We review localization techniques for functional integrals which have recently been used to perform calculations in and gain insight into the structure of certain topological field theories and low-dimensional gauge theories. These are the functional integral counterparts of the Mathai-Quillen formalism, the Duistermaat-Heckman theorem, and the Weyl integral formula respectively. In each case, we first introduce the necessary mathematical background (Euler classes of vector bundles, equivariant cohomology, topology of Lie groups), and describe the finite dimensional integration formulae. We then discuss some applications to path integrals and give an overview of the relevant literature. The applications we deal with include supersymmetric quantum mechanics, cohomological field theories, phase space path integrals, and two-dimensional Yang-Mills theory. arXiv:hep-th/9501075.

TASI lectures on complex structures. (arXiv:1104.0254 [hep-th])

These lecture notes give an introduction to a number of ideas and methods that have been useful in the study of complex systems ranging from spin glasses to D-branes on Calabi-Yau manifolds. Topics include the replica formalism, Parisi’s solution of the Sherrington-Kirkpatrick model, overlap order parameters, supersymmetric quantum mechanics, D-brane landscapes and their black hole duals.

Gerhard Hochschild (1915/2010) A Mathematician of the XXth Century. (arXiv:1104.0335 [math.HO])

Gerhard Hochschild’s contribution to the development of mathematics in the XX century is succinctly surveyed. We start with a personal and mathematical biography, and then consider with certain detail his contributions to algebraic groups and Hopf algebras. arXiv:1104.0335 [math.HO]

A motivic approach to phase transitions in Potts models. (arXiv:1102.3462 [math-ph])

We describe an approach to the study of phase transitions in Potts models based on an estimate of the complexity of the locus of real zeros of the partition function, computed in terms of the classes in the Grothendieck ring of the affine algebraic varieties defined by the vanishing of the multivariate Tutte polynomial. We give completely explicit calculations for the examples of the chains of linked polygons and of the graphs obtained by replacing the polygons with their dual graphs. These are based on a deletion-contraction formula for the Grothendieck classes and on generating functions for splitting and doubling edges. arXiv:1102.3462 [math-ph]

Crystals, instantons and quantum toric geometry. (arXiv:1102.3861 [hep-th])

We describe the statistical mechanics of a melting crystal in three dimensions and its relation to a diverse range of models arising in combinatorics, algebraic geometry, integrable systems, low-dimensional gauge theories, topological string theory and quantum gravity. Its partition function can be computed by enumerating the contributions from noncommutative instantons to a six-dimensional cohomological gauge theory, which yields a dynamical realization of the crystal as a discretization of spacetime at the Planck scale. We describe analogous relations between a melting crystal model in two dimensions and N=4 supersymmetric Yang-Mills theory in four dimensions. We elaborate on some mathematical details of the construction of the quantum geometry which combines methods from toric geometry, isospectral deformation theory and noncommutative geometry in braided monoidal categories. In particular, we relate the construction of noncommutative instantons to deformed ADHM data, torsion-free modules and a noncommutative twistor correspondence. arXiv:1102.3861 [hep-th]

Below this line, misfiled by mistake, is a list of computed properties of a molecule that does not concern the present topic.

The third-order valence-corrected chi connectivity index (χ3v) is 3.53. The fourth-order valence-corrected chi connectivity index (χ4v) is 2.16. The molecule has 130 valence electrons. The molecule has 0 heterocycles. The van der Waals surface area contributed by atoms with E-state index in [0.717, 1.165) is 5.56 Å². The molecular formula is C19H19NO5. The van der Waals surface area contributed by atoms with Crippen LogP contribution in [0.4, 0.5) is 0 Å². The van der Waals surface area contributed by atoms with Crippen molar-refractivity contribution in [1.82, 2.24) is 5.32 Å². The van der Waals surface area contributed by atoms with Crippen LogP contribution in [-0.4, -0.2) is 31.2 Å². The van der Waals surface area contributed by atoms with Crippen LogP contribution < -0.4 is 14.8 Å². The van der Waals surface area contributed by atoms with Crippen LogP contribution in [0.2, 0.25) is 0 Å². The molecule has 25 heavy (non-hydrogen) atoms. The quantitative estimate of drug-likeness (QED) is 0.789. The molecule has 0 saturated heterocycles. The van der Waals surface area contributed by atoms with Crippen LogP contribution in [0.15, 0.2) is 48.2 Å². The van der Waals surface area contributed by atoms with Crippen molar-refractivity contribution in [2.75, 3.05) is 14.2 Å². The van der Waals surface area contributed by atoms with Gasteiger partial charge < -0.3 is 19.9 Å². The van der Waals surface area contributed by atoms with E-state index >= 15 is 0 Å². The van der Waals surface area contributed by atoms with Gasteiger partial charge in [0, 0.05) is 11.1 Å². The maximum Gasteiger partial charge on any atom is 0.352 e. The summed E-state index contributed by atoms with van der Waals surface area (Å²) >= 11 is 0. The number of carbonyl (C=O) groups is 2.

Crystal Melting and Wall Crossing Phenomena. (arXiv:1002.1709 [hep-th])

This paper summarizes recent developments in the theory of Bogomol’nyi-Prasad-Sommerfield (BPS) state counting and the wall crossing phenomena, emphasizing in particular the role of the statistical mechanical model of crystal melting. This paper is divided into two parts, which are closely related to each other. In the first part, we discuss the statistical mechanical model of crystal melting counting BPS states. Each of the BPS state contributing to the BPS index is in one-to-one correspondence with a configuration of a molten crystal, and the statistical partition function of the melting crystal gives the BPS partition function. We also show that smooth geometry of the Calabi-Yau manifold emerges in the thermodynamic limit of the crystal. This suggests a remarkable interpretation that an atom in the crystal is a discretization of the classical geometry, giving an important clue as to the geometry at the Planck scale.In the second part we discuss the wall crossing phenomena. Wall crossing phenomena states that the BPS index depends on the value of the moduli of the Calabi-Yau manifold, and jumps along real codimension one subspaces in the moduli space. We show that by using type IIA/M-theory duality, we can provide a simple and an intuitive derivation of the wall crossing phenomena, furthermore clarifying the connection with the topological string theory. This derivation is consistent with another derivation from the wall crossing formula, motivated by multi-centered BPS extremal black holes. We also explain the representation of the wall crossing phenomena in terms of crystal melting, and the generalization of the counting problem and the wall crossing to the open BPS invariants. arXiv:1002.1709 [hep-th]